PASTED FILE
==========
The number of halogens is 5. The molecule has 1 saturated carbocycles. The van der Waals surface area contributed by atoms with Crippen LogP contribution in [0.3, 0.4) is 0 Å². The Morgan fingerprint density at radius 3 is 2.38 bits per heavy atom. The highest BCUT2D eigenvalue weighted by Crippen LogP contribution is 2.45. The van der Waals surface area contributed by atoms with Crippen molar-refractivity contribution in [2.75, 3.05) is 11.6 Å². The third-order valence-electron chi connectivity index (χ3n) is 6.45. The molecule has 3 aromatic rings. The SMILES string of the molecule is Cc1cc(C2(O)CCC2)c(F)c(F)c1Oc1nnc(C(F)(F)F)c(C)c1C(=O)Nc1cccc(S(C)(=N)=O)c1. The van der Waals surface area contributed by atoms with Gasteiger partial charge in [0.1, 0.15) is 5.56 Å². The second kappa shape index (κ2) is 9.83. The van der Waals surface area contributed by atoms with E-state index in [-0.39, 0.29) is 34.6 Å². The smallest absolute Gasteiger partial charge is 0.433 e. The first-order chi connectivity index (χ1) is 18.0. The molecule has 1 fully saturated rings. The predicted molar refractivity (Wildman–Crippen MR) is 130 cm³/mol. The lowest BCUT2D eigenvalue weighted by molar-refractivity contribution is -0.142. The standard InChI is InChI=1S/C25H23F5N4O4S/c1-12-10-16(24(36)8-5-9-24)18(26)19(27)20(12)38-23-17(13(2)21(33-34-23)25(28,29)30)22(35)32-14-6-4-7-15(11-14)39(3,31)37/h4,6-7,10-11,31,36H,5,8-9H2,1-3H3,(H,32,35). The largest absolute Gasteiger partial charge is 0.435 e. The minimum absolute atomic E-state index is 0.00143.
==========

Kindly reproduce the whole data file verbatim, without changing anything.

The number of halogens is 5. The molecule has 1 saturated carbocycles. The van der Waals surface area contributed by atoms with Crippen LogP contribution in [0.3, 0.4) is 0 Å². The Morgan fingerprint density at radius 3 is 2.38 bits per heavy atom. The highest BCUT2D eigenvalue weighted by Crippen LogP contribution is 2.45. The van der Waals surface area contributed by atoms with Crippen molar-refractivity contribution in [2.75, 3.05) is 11.6 Å². The third-order valence-electron chi connectivity index (χ3n) is 6.45. The molecule has 3 aromatic rings. The SMILES string of the molecule is Cc1cc(C2(O)CCC2)c(F)c(F)c1Oc1nnc(C(F)(F)F)c(C)c1C(=O)Nc1cccc(S(C)(=N)=O)c1. The van der Waals surface area contributed by atoms with Gasteiger partial charge in [0.1, 0.15) is 5.56 Å². The second kappa shape index (κ2) is 9.83. The van der Waals surface area contributed by atoms with E-state index in [-0.39, 0.29) is 34.6 Å². The smallest absolute Gasteiger partial charge is 0.433 e. The first-order chi connectivity index (χ1) is 18.0. The molecule has 1 fully saturated rings. The predicted molar refractivity (Wildman–Crippen MR) is 130 cm³/mol. The lowest BCUT2D eigenvalue weighted by molar-refractivity contribution is -0.142. The standard InChI is InChI=1S/C25H23F5N4O4S/c1-12-10-16(24(36)8-5-9-24)18(26)19(27)20(12)38-23-17(13(2)21(33-34-23)25(28,29)30)22(35)32-14-6-4-7-15(11-14)39(3,31)37/h4,6-7,10-11,31,36H,5,8-9H2,1-3H3,(H,32,35). The largest absolute Gasteiger partial charge is 0.435 e. The minimum absolute atomic E-state index is 0.00143.